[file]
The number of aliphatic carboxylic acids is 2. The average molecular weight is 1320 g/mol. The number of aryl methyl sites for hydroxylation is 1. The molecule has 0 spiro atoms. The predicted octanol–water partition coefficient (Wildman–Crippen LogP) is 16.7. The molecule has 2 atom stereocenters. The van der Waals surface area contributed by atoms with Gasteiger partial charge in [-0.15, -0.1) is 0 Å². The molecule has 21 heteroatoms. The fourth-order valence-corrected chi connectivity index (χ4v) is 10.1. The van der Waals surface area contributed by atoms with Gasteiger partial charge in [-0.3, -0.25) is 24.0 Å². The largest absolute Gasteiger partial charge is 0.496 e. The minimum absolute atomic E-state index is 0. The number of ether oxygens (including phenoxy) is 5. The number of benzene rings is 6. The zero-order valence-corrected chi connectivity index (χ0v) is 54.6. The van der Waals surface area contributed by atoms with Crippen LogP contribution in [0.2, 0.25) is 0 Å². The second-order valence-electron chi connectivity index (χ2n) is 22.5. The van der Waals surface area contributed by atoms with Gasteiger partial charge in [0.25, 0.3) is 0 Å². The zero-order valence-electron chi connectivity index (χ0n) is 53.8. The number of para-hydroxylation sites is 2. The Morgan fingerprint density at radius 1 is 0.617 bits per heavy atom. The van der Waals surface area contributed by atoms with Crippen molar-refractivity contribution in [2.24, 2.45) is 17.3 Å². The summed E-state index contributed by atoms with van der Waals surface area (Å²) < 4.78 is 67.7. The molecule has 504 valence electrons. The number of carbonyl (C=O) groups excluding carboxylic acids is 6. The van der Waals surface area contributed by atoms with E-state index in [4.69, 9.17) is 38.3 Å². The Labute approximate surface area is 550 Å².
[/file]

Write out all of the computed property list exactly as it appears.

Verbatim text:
The number of aliphatic carboxylic acids is 2. The average molecular weight is 1320 g/mol. The number of aryl methyl sites for hydroxylation is 1. The molecule has 0 spiro atoms. The predicted octanol–water partition coefficient (Wildman–Crippen LogP) is 16.7. The molecule has 2 atom stereocenters. The van der Waals surface area contributed by atoms with Gasteiger partial charge in [-0.15, -0.1) is 0 Å². The molecule has 21 heteroatoms. The fourth-order valence-corrected chi connectivity index (χ4v) is 10.1. The van der Waals surface area contributed by atoms with Gasteiger partial charge in [-0.3, -0.25) is 24.0 Å². The largest absolute Gasteiger partial charge is 0.496 e. The minimum absolute atomic E-state index is 0. The number of ether oxygens (including phenoxy) is 5. The number of benzene rings is 6. The zero-order valence-corrected chi connectivity index (χ0v) is 54.6. The van der Waals surface area contributed by atoms with Crippen LogP contribution in [0.2, 0.25) is 0 Å². The second-order valence-electron chi connectivity index (χ2n) is 22.5. The van der Waals surface area contributed by atoms with Gasteiger partial charge in [0.25, 0.3) is 0 Å². The zero-order valence-electron chi connectivity index (χ0n) is 53.8. The number of para-hydroxylation sites is 2. The Morgan fingerprint density at radius 1 is 0.617 bits per heavy atom. The van der Waals surface area contributed by atoms with Crippen molar-refractivity contribution in [2.24, 2.45) is 17.3 Å². The summed E-state index contributed by atoms with van der Waals surface area (Å²) < 4.78 is 67.7. The molecule has 504 valence electrons. The number of carbonyl (C=O) groups excluding carboxylic acids is 6. The van der Waals surface area contributed by atoms with E-state index in [4.69, 9.17) is 38.3 Å². The Labute approximate surface area is 550 Å².